COURSE DESCRIPTION: This course deals with molecular mechanisms of biological information content. Specifically the course will tackle the question of how the information contained within DNA, RNA, and chromatin is stored and used in different biological contexts. The major focus is on the molecular mechanisms of the regulation of gene expression and their impact on cellular functions. Topics include: the genome and DNA, the biochemistry of DNA replication and DNA transcription into RNA, biochemistry of chromatin and the histone code, regulation of transcription and of chromatin structure, its modification and role in epigenetic phenomena; metabolism of the major cellular classes of RNA, emphasizing transcription, processing, stability/degradation, and translation of messenger RNA into protein and control at each of these steps; the role of RNA-mediated catalysis in biology and evolution; the biology and biochemistry of non-coding RNA and the use of RNAi as an experimental and therapeutic tool.
REQUIRED MATERIALS: Computer.
PREREQUISITES: Undergraduate course in molecular biology at the level of Alberts “Molecular Biology of the Cell” and 1st Block Graduate Biochemistry.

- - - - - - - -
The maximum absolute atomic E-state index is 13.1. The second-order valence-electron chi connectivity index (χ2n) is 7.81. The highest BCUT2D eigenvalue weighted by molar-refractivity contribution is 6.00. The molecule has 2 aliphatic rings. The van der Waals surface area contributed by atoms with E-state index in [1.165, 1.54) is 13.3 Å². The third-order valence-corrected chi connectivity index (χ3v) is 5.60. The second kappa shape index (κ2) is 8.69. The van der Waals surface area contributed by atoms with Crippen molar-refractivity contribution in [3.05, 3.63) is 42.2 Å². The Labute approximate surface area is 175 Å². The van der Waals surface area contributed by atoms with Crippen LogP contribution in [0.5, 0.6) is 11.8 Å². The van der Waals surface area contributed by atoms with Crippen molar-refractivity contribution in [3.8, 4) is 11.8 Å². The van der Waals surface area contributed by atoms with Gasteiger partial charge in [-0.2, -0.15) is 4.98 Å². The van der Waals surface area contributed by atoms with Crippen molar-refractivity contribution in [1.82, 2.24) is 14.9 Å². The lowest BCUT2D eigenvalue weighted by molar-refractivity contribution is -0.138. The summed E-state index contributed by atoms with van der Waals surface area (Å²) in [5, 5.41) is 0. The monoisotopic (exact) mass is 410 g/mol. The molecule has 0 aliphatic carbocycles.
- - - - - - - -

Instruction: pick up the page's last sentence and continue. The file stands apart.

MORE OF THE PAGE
STUDENT PREPARATION: Students should be familiar with nucleic acid structure, college-level genetics, graduate biochemistry level protein structure/function.
SUITABLE FOR 1ST YEAR STUDENTS: Yes
UNIQUE TRAINING OFFERED IN THIS COURSE: This course uniquely targets molecular mechanisms of the storage of biological information in nucleic acids and chromatin and the utilization of this biological information through transcription, RNA processing, and translation. Modest overlap with graduate biochemistry and molecular genetics is expected and useful.
STUDENT ASSESSMENTS: Two take-home exams (40% each), student-led paper discussions and problem sets (15%), and assigned lecture summaries to be posted on ANGEL (5%).
CREDIT HOURS: 4.0